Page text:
1996 Lexus LS 400 Review
Pros & Cons - Not Available
Edmunds' Expert Review
Lexus introduced an all-new LS 400 last fall, but you wouldn't know it if not for the advertising blitz on television and in print. The car looks the same, inside and out, even though virtually every piece has been revised or redesigned. In defense of the evolutionary styling, Lexus claims it is going for a corporate look to further strengthen brand identity. We think that engineers and stylists had a pretty tough time improving upon a car that really needed no improvement. Replacing the old LS 400 with a new one is akin to pouring out a gallon of milk because the expiration date is a couple of days away or buying a new set of Goodyears when the tread is still good for another 15,000 miles or trading an old LS 400 for a new one. But, what's done is done.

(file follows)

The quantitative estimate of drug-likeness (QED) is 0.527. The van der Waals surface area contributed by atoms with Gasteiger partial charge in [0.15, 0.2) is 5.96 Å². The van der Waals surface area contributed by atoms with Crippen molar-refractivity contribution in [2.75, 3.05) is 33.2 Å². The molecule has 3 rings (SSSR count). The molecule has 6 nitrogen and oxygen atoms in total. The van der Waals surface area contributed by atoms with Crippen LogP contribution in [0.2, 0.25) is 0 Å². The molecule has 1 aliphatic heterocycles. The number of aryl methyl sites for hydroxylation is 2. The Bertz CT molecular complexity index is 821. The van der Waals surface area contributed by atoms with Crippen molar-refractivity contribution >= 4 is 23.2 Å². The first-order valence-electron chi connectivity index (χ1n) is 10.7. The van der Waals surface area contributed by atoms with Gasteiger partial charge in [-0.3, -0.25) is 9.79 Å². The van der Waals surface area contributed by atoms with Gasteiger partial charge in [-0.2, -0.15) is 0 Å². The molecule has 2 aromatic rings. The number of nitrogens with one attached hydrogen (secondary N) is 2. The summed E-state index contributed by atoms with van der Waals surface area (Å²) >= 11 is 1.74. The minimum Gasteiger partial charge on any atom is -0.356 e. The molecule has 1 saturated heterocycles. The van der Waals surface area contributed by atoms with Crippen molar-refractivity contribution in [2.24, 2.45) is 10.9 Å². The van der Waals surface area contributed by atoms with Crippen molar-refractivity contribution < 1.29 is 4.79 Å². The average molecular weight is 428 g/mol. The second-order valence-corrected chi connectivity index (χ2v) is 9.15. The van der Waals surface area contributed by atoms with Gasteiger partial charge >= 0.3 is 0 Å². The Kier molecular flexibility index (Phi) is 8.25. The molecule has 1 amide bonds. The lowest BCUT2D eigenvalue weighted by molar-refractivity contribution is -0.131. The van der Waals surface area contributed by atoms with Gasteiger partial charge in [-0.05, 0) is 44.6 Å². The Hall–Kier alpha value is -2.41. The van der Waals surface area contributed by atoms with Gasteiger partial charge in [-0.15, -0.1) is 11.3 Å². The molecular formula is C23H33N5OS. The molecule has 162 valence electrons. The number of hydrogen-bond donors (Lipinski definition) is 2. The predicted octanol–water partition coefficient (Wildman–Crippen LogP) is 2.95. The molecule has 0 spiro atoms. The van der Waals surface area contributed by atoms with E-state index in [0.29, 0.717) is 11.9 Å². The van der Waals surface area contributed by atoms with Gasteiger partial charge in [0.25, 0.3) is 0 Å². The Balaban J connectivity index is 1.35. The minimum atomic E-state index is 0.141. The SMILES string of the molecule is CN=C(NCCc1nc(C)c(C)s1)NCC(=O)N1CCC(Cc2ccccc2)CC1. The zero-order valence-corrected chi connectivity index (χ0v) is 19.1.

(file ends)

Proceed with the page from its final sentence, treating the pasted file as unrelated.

The new LS benefits from a roomier interior, thanks to its longer wheelbase. Trunk space has increased, and rear passengers get nearly three inches of extra leg room. The car is no bigger on the outside, and has lost a couple of hundred pounds while gaining ten horsepower and improving fuel economy from the 4.0-liter V8. The climate and radio controls have been simplified, and the CD changer moves from the trunk to the dashboard.
Outside, the new LS is blockier, with more edges and character lines. Still, the difference is so subtle that 99 percent of the population won't be able to tell the difference between the two cars. Prices haven't increased much, so the LS is still competitively priced against such luxury sedans as the new BMW 7-Series and Jaguar's stunning new XJ6. The new LS 400 is a better car than the old one, but why spend $55,000 when a two-year-old LS can be had for the price of a new Lincoln Town Car?